Bringing up Conforto now will help Mets better evaluate trade deadline needs

The focus in Mets-land has been on the team’s trio of young aces. And for good reason: Matt Harvey, Jacob deGrom, and Noah Syndergaard have posted a combined 5.1 fWAR, 3.05 ERA, and 5.45 strikeouts-to-walks ratio this season.

With the New York Mets’ below-average offense (ranks 20th with a 7.2 fWAR) incapable of providing necessary run support, however, even the most dominant of pitching efforts haven’t consistently resulted in wins.

Needless to say, adding a bat or two at the July 31st trade deadline is a must for the Mets. But the front office could better evaluate the extent of their offensive needs by calling up top prospect Michael Conforto now. Continue reading

Mets pass on Aramis Ramirez, but faith in Wright’s return is worrisome

The New York Mets’ offense ranks 18th in fWAR (6.6). They’ve collectively scored the 7th least amount of runs (229), and posted a mere park-adjusted 91 wRC+.

The Mets needing offense is an understatement. And with David Wright out indefinitely, the team lacks a third baseman in the worst way.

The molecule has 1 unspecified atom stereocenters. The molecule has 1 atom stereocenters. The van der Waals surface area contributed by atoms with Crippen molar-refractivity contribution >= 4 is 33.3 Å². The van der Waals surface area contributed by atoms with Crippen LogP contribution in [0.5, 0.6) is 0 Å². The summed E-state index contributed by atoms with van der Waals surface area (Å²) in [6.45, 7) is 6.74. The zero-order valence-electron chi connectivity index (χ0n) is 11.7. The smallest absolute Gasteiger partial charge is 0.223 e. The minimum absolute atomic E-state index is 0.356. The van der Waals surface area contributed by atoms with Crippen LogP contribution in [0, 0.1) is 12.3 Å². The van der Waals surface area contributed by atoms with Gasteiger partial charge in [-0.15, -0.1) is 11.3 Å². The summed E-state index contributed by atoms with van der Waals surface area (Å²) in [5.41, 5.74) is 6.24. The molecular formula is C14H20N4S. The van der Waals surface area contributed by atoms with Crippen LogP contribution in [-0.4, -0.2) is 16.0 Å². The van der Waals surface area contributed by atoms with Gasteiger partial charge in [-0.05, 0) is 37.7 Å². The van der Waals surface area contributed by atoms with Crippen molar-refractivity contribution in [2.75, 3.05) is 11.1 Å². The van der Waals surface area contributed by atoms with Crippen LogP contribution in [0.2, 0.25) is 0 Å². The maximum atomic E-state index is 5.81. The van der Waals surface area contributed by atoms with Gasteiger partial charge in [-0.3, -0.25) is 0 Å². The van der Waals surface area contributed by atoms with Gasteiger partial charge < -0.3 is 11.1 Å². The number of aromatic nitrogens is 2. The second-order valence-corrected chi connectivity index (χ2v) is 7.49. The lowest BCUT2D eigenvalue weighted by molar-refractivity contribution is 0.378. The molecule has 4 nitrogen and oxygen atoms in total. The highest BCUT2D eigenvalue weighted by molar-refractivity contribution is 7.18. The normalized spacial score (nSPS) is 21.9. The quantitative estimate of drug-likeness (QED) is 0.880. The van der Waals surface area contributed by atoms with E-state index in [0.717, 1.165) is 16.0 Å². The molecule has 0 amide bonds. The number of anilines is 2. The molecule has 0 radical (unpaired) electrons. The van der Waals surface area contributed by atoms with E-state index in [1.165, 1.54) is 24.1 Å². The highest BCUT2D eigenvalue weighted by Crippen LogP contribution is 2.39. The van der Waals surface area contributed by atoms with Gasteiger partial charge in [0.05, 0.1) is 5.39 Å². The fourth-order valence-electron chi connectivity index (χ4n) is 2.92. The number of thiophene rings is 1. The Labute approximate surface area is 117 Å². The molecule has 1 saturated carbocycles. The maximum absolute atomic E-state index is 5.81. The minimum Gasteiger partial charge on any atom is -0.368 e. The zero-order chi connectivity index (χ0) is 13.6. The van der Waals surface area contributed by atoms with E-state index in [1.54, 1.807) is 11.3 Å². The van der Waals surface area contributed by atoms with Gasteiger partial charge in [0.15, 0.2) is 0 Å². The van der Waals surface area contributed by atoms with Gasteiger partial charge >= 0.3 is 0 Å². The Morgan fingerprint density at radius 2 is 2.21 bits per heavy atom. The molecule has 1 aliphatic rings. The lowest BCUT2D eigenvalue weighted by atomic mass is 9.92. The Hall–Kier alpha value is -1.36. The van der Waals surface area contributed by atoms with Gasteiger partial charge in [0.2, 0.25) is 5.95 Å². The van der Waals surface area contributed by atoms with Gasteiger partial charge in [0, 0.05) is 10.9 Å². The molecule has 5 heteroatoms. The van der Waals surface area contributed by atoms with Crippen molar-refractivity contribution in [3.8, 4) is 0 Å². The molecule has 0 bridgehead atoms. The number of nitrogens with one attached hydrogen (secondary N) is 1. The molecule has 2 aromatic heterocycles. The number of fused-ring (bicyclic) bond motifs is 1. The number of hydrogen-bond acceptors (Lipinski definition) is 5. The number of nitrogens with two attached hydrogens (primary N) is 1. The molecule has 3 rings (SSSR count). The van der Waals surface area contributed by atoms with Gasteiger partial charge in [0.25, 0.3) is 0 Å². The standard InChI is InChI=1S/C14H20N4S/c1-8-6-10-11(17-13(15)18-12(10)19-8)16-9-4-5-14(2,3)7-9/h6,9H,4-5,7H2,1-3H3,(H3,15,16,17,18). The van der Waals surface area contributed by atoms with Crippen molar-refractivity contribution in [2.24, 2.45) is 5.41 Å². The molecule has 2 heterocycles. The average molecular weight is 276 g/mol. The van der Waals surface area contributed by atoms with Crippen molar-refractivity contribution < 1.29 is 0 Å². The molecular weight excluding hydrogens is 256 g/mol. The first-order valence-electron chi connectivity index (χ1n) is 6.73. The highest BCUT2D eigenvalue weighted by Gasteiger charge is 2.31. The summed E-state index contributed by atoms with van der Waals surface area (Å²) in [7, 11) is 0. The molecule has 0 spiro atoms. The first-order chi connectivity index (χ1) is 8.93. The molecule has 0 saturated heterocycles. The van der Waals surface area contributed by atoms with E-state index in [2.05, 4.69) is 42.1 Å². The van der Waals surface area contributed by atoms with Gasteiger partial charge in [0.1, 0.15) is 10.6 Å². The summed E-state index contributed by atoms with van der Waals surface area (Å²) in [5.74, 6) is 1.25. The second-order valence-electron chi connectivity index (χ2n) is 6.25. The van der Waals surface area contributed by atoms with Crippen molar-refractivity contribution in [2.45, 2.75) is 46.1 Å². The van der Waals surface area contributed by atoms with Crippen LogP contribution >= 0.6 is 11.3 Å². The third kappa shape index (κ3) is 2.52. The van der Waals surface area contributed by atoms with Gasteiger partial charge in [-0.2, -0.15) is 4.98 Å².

So perhaps being linked to Milwaukee Brewers’ third baseman Aramis Ramirez is a good thing. After all, Ramirez owns a career .284 batting average, 116 wRC+, and 376 home runs.

Then again, most if not all of that production came before this season, obviously. The almost 37-year-old – and likely end-of-year retiree – has looked geezer-esq at the plate, hitting just .211, walking at a 4.4 percent rate, and sporting a pathetic 68 wRC+.

Sure, the three-time All-Star’s .215 BABIP (versus a career .291 rate) isn’t helping much. But Ramirez, who owns a career 42.3 wFA (fastball runs above average) per PITCHf/x, can’t seem to catch up with the fastball like he once did. At a mere minus-2.6 wFA thus far in 2015, Ramirez’s former bread and butter now looks more like, well, toast.

Food analogies aside, would Ramirez pose as an upgrade for the Mets at the hot corner? Continue reading

Why doesn’t Sandy Alderson realize Jon Niese’s value is so low?

According to FOXSports.com’s Ken Rosenthal, the Milwaukee Brewers may have rejected the New York Mets’ straight-up offer of Jon Niese for veteran third baseman Aramis Ramirez yesterday evening.

With the Brewers apparent desire to throw-in the towel on 2015, Ramirez – along with Matt Garza, Ryan Braun, Carlos Gomez, and Jean Segura – could potentially be had.

That is, not in exchange for Niese: a 28-year-old southpaw starting pitcher, who owns a career 3.90 ERA (versus a 3.68 xFIP) and 2.67 strikeouts-to-walks ratio.

Even though the left-handed pitcher’s 4.43 ERA (versus a 3.81 xFIP) to-date isn’t exactly dominant, Ramirez is batting just .213 with a park-adjusted 72 wRC+. Oh, and Ramirez is almost 37, and plans on retiring after the season.

This should be pretty embarrassing for the Mets’ front office.

So if there’s a consensus amongst general managers that Jon Niese’s value is so low, why hasn’t Sandy Alderson received the memo? Continue reading